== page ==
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Thread: Washable furnace air filters?

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  1. #1
    Retired Defense Industry Engineer jadnashua's Avatar
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    Default Washable furnace air filters?

    Over the years, my washable furnace air filter has saved me hundreds of dollars. The coils for the a/c and heat exchanger have remained clean, so it must be working, at least pretty well. It's getting harder to give it a really good cleaning and was considering replacement. Anyone have any recommendations? Thoughts, pro/con?
    Jim DeBruycker
    Important note - I'm not a pro
    Retired Defense Industry Engineer; Schluter 2.5-day Workshop Completed 2013, 2014

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    DIY Senior Member Runs with bison's Avatar
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    Don't know, but I'm curious as to what you learn. Have you ever tried to measure DP relative to other standard throwaway filters?

    When my new system was installed I soon dialed back to the lowest restriction pleated (and electrostatically charged) filter I could find on local shelves. The installer put in a simple flat screen "filter" that had next nothing in the way of filtration ability...and little DP. I then put in a generic pleated filter of modest claims...and immediately noted a very high filter DP--high enough that I created a simple tubing manometer to measure it, then measured the blower power draw and said, "Hell, no!" Larger boots (matching the original furnace filter size rather than the new one) in standard filter sizes are no longer sold, so I decided to reduce the media DP. I picked up a low rated "Filtrete 600" pleated filter. It provided lower DP, but still seems to filter properly.

    I've used low restriction filters (K&N's with low restriction velocity stacks) in cars I modified for greater horsepower and torque, never had any problems with them. Washed them and reoiled about twice a year. Engines never suffered over 100K of nearly daily redline revs, and I measured substantial performance gains from the filters alone.

  3. #3
    Retired Defense Industry Engineer jadnashua's Avatar
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    I've been thinking about one from these people, but have no experience with them http://www.boair.net/
    Jim DeBruycker
    Important note - I'm not a pro
    Retired Defense Industry Engineer; Schluter 2.5-day Workshop Completed 2013, 2014

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    General Engineering Contractor ballvalve's Avatar
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    Take a filter out of a John Deere 690 excavator and you will see why their engines get 8 to 15,000 hours of sewing machine like performance.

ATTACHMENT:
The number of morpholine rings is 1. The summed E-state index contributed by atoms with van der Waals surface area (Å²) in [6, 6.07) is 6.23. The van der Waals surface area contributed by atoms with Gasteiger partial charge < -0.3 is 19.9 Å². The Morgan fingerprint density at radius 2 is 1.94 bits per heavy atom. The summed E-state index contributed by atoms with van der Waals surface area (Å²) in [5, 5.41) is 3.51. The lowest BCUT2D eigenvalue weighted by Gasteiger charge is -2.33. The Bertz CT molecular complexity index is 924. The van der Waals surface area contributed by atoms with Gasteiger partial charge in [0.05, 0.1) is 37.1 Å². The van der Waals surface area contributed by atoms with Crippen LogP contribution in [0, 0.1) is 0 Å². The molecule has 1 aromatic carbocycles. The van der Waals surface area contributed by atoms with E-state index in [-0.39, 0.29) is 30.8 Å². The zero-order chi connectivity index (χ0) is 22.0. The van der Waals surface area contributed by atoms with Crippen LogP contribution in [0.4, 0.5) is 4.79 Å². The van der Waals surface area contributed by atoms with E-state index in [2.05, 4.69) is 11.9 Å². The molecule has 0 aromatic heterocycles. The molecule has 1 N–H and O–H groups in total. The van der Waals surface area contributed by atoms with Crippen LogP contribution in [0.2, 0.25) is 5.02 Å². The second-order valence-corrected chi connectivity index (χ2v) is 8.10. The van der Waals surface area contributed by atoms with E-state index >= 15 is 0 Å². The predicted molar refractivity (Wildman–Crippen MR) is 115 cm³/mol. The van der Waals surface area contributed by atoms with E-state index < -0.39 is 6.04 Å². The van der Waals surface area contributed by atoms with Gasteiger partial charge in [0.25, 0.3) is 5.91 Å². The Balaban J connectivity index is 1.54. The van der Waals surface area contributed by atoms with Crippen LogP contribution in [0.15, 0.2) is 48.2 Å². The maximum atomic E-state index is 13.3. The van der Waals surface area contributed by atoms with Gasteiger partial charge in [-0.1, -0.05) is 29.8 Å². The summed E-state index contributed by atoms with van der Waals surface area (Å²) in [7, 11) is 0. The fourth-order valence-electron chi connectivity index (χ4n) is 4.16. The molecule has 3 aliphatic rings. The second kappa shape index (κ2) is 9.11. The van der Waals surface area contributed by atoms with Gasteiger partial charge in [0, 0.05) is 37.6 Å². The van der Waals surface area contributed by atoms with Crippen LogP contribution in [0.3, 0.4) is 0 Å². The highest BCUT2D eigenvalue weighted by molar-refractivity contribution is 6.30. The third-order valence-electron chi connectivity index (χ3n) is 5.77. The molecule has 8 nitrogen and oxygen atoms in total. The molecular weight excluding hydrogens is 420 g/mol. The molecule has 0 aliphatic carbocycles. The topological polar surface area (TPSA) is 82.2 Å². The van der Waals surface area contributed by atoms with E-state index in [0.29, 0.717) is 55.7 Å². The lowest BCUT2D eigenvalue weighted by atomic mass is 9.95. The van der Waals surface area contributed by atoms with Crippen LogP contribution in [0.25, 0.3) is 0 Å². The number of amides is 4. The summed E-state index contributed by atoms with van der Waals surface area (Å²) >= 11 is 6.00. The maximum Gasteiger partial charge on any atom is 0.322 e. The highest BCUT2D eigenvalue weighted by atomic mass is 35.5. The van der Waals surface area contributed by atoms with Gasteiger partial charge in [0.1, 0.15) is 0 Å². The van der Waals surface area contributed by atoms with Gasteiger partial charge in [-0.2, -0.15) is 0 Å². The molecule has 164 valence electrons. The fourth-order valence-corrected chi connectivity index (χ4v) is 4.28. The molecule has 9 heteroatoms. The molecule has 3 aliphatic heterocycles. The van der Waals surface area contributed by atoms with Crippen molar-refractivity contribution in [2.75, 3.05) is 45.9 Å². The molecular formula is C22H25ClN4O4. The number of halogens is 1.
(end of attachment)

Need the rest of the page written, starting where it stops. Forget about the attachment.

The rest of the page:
More pleats than 200 Pick up truck v-10 engines. If I put a Kn "oiled" [like 1930] filter in the excavator, I can kiss that engine goodbye.

    What one wants is a BIG paper filter that passes tiny micron material only and exceeds the air flow of the death knell big micron "performance" filters.

    And nothing like a garden hose on a 1$ filter furnace to get 3 times its life span.

    Furnace filters just keep hair and tissue from building up on the blower. If you want to CLEAN the air, get a self cleaning electrostatic rig.

  5. #5
    DIY Junior Member UltraAirFilters's Avatar
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    Default Not all washable filters are life time

    Depending upon the type of media on the inside of your air filter, it may or may not be a life time filter.
    Polyester will clog up over time and can not be cleaned. Foam will deteriorate. You should use a mild degreaser and rinse with water. You may need to use a hose that has strong pressure. The spray nozzle in the sink may not have enough pressure to push the trapped particulate out.
    Hope this helps!
    airclean.com

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    DIY Senior Member SteveW's Avatar
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    I looked into this recently, mostly by following blogs on another DIY site that has a lot of HVAC professionals, and the consensus there was not to use a "permanent" filter. Most of the pro HVAC guys could give a number of anecdotes of failed washable filters, and in particular they observed very dirty A-coils with them.

    One of the pros said to basically look for a MERV 8 paper filter and call it good. That's what I've been doing. Have been burned by the high efficiency Filtrete filters, which are so efficient they clog up a little too early for my tastes - nothing like the "90 day" claims they make.

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    DIY Senior Member SteveW's Avatar
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    On the other hand, just did my monthly filter change today and noticed for the 2nd month in a row that my cheap, MERV 8 paper filter from HD is really bowed in after only one month.

    I would like to get a reasonably priced washable filter that I was comfortable that worked. Actually I would like to get 2 so that I would always have a clean one on hand while the other was drying.

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